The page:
I absolutely loved Christina Dalcher’s debut novel, VOX, and was thrilled to receive a coveted proof of her second novel, Q.
Elena Fairchild is a teacher at one of the state’s new elite schools. Her daughters are exactly like her: beautiful, ambitious, and perfect. A good thing, since the recent mandate that’s swept the country is all about perfection.
Now everyone must undergo routine tests for their quotient, Q, and any children who don’t measure up are placed into new government schools. Instead, teachers can focus on the gifted.
Elena tells herself it’s not about eugenics, not really, but when one of her daughters scores lower than expected and is taken away, she intentionally fails her own test to go with her.
But what Elena discovers is far more terrifying than she ever imagined…
It started with fear, and it ended with laws.
I love dystopian fiction, and Christina Dalcher does these kinds of nightmarish scenarios brilliantly. In Q, it starts as a way of improving education and reducing overcrowding in schools, ensuring that all children are taught at the appropriate level for their abilities. Segmenting children in this way is not a new idea, but Dalcher takes it to extremes in this novel as children are assigned to a silver, green, or yellow school depending upon their Q – quotient – with regular testing to ensure that standards are maintained. In this way, those children who are perhaps a little slower to learn for whatever reason are no longer subjected to the same pressure as the child prodigies, and the latter group isn’t held back by those who need more attention. It even makes a certain amount of sense when put in those terms, and that’s one of the things that makes this such a fantastic story – it’s worryingly plausible.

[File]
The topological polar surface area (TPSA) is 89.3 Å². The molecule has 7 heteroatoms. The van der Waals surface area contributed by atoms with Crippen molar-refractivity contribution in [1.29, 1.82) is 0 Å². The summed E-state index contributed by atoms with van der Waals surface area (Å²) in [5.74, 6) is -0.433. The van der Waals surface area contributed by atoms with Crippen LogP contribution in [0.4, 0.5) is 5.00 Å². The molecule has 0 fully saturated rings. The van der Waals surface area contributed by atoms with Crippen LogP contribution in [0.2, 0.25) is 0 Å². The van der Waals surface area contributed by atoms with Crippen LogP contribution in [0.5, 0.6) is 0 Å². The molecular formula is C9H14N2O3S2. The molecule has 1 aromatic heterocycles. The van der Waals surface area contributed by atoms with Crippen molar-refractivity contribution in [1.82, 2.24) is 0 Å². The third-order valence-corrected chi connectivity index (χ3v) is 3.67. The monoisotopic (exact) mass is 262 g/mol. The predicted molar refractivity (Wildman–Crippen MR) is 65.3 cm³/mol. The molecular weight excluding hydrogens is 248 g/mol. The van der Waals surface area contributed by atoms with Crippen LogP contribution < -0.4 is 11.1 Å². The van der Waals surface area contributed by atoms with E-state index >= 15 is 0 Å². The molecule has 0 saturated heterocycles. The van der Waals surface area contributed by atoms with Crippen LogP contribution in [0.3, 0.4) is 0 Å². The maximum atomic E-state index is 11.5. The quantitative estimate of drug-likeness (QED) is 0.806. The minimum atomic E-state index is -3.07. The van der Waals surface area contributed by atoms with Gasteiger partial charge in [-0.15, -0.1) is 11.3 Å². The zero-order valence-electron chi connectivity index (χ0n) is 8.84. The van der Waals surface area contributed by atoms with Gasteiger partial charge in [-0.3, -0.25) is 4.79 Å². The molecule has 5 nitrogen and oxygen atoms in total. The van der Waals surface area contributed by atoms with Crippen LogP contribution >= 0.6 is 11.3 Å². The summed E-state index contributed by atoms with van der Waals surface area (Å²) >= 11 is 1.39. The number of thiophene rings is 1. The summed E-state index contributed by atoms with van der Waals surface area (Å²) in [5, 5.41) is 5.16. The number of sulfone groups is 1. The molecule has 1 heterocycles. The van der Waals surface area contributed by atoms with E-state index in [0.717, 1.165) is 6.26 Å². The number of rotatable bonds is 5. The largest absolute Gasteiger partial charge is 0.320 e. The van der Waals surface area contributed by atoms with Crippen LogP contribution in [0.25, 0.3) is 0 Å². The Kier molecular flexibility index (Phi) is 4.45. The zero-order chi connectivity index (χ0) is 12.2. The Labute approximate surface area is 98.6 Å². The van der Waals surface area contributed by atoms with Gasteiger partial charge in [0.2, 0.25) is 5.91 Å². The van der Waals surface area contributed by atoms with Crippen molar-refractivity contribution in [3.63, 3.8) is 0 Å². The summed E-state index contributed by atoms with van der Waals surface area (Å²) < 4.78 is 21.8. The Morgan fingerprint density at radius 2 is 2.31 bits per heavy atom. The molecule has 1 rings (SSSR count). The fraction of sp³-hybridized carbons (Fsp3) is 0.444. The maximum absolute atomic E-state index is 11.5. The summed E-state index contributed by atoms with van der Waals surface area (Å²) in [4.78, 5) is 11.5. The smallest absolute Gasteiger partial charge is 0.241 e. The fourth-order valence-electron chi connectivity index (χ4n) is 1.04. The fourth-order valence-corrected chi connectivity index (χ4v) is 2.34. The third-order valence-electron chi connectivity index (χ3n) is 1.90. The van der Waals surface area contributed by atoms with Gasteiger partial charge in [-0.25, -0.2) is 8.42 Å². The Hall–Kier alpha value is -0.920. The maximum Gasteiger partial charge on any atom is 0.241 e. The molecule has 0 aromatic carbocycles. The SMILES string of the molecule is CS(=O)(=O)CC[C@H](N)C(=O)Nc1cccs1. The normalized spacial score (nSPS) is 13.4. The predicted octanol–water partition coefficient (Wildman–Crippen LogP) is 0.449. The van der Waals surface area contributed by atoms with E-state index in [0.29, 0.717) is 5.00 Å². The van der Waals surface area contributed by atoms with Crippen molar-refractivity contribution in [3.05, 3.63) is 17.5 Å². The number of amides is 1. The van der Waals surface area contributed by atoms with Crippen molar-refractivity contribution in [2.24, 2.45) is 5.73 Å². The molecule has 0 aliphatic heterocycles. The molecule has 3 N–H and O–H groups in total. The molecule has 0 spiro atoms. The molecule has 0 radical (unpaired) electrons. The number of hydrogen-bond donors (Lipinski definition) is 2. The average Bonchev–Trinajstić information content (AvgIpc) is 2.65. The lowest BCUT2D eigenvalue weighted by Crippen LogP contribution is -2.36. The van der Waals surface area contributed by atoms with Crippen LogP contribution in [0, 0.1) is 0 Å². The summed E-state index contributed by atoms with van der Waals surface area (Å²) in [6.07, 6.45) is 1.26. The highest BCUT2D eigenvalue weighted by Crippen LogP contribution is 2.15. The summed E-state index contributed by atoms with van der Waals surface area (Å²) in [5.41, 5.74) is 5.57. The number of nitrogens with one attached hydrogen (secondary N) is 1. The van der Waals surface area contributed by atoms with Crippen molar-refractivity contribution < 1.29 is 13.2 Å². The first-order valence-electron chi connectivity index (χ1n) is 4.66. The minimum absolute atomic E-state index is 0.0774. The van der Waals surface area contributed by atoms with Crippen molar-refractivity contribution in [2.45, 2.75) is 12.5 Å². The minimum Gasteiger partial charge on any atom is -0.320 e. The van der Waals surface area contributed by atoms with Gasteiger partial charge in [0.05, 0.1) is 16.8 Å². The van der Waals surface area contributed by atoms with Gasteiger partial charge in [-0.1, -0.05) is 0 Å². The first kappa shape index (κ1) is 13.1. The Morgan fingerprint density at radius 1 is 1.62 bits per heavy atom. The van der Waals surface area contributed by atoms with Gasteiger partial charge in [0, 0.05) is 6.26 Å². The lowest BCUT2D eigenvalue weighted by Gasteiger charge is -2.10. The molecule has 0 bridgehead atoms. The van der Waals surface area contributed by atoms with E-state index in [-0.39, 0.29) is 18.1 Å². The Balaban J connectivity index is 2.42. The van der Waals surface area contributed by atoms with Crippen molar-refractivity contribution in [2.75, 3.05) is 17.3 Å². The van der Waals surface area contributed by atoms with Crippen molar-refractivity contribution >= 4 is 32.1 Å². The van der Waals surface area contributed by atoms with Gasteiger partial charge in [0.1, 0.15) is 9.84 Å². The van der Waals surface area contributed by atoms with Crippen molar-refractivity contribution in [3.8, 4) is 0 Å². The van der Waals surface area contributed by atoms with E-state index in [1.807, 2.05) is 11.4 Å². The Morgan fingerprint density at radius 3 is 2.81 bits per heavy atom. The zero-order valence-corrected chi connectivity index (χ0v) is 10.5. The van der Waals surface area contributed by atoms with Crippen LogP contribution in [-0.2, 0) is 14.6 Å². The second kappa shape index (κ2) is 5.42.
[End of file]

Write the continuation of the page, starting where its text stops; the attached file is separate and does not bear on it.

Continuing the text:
We are not all the same.
It’s not just children that that are assigned a Q score and tested regularly – everyone has one, and this determines a great deal, even down to mundane things such as which queue at the supermarket checkout you can use. For children, it determines the school that they attend and who teaches them, with the top tier schools looking for teachers with a PhD in order to qualify. Even unborn children are assigned a Q score, and if you’re not happy with how your child might turn out, well… there are options available to you. Your Q score is based upon various factors – knowledge, but also wealth and family composition as the Fitter Families Campaign dictates that children need two parents – one male, one female – in order to thrive.
I don’t want to say too much about the plot, but, at the beginning of the novel, Elena Fairchild is a teacher at a top tier school, and her daughters both have excellent Q scores. That is until the latest round of testing when her youngest daughter, Freddie, fails to make the grade. Deliberately failing her own test in order to join Freddie, she is forced to remove her rose-tinted glasses and finally begins to understand what the tier system means for those with the lowest scores. It’s brilliantly done, and horrifyingly plausible. Nor is it entirely fictional, as it touches upon ideas of eugenics that were around not that long ago.
Dalcher’s characters are fantastic – as with VOX I found that they evoked a whole range of emotions from sympathy to all-consuming anger (Malcolm). I really liked Elena, who even before she understands exactly what is happening doesn’t seem to entirely believe in the system. There were, however, elements to Elena’s character that made me question my judgement, and I loved that she’s shown with all the shades of grey you can find in a person. Despite this, I thought that her decision to deliberately fail her own test was utterly selfless, particularly as she sacrifices what is an incredibly comfortable position to do so.
I think that anyone who enjoyed VOX will also enjoy Q. There are some similarities in the structure, although I found the plot to be quite different. This is a novel that I read through in no time at all – I found it to be utterly engaging and terrifying for its plausibility. I thoroughly enjoyed it.
Q will be published on 30 April by HQ. Many thanks to Katrina Smedley and the publisher for the opportunity to read and review Q ahead of publication.